Houlding smiled and raised his glass, "To Liverpool FC and their success! Go find the best player for every position - build a team of Macs."

Early photo of Liverpool's first team including, in the front row, 
John Houlding (with the ball) and John McKenna (with the hat). 
Liverpool played in blue and white from 1892-1896.

The Reds Win Their First Title In Season 1900-01

That is, of course, a fictitious account of Liverpool's creation based loosely on the known facts. Here is a summary of what happened after that historic meeting on 15th March 1892…

Barclay and McKenna built a new Liverpool FC team from scratch - funded with a generous loan of £500 from Houlding - with most of the new, talented players coming from Scotland. Liverpool's application to join the Football League in 1892 was rejected following an administrative error.

Liverpool therefore started in the Lancashire League in season 1892-93 and won it just ahead of Blackpool on goal average. The attendance at the first league game at Anfield was 300. The match against Blackpool that season was described in newspapers as 'Lancashire against Scotland', with Liverpool starting 9 Scottish players. Liverpool were known as 'the team of Macs' because of their heavy Scottish influence.

The first derby between Everton and Liverpool took place in the Liverpool Senior Cup on 22nd of April 1893 on Bootle's ground in front of 10,000 people. Liverpool won 1-0 in a 'very competitive' game. I bet John Houlding, the Liverpool team and the new fans  enjoyed a few jars of sparkling ale that evening!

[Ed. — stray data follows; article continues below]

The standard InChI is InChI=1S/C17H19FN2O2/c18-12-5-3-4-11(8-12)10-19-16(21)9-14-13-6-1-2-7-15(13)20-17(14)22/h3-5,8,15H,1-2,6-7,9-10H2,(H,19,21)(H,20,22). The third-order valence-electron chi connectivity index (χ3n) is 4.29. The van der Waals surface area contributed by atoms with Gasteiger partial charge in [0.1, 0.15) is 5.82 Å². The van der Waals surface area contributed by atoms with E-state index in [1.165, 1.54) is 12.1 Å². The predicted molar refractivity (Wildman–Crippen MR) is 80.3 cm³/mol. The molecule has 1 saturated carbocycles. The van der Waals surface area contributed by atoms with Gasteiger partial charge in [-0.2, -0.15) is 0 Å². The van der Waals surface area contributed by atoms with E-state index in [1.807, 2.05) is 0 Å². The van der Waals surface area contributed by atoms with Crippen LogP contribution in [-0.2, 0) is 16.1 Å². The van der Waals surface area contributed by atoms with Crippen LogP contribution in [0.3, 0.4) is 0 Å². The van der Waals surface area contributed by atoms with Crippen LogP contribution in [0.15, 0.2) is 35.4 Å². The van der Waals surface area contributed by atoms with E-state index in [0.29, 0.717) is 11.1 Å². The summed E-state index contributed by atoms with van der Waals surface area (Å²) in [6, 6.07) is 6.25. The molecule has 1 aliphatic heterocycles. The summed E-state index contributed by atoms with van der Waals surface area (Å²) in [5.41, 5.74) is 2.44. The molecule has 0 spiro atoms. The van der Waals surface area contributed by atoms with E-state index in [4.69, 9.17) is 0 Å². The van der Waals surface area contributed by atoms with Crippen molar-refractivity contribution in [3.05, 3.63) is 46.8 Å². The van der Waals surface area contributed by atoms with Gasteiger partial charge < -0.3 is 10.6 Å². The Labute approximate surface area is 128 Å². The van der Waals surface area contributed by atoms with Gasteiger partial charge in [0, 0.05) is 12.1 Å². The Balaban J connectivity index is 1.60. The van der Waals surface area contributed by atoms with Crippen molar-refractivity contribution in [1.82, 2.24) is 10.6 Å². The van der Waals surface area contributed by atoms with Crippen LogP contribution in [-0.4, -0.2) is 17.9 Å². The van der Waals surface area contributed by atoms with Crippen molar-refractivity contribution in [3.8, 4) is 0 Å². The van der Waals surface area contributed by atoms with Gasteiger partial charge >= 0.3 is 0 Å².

Liverpool joined the Football League Second Division in season 1893-94 and won it by 8 points. Liverpool were promoted to the elite First Division in 1894 but their stay was short-lived and they were relegated. In 1895-96 'honest' John McKenna took over formally as manager and Liverpool won the Second Division for a second time.

In the summer of 1896 McKenna, with Houlding's backing, made Tom Watson a financial offer he couldn't refuse and Watson became the highest paid manager in the Football League. Watson, a Geordie, was already the most successful manager having won the First Division title 3 times in 4 years with Sunderland.

Watson went north of the border to find more young Scottish talent to improve the Liverpool first team, just as he had with Sunderland. In season 1896-97 Liverpool became established as a First Division team, finishing 5th. In the next 3 seasons Liverpool finished 9th, 2nd and 10th.

In season 1900-01 Liverpool won their first League title, just 8 years after joining the Football League. The Reds finished the season with an impressive 12 match unbeaten run. The attendance at the final league game at Anfield was 20,000.


Tom Watson, manager of the first Liverpool team to win the League title, 
and the League Championship medal

Tom Watson won a second League title in season 1905-06 and went on to become Liverpool's longest serving manager with 19 years of service. He was also said to have a great singing voice, but that is another story.

This article was first published on The Tomkins Times on 9th August 2016.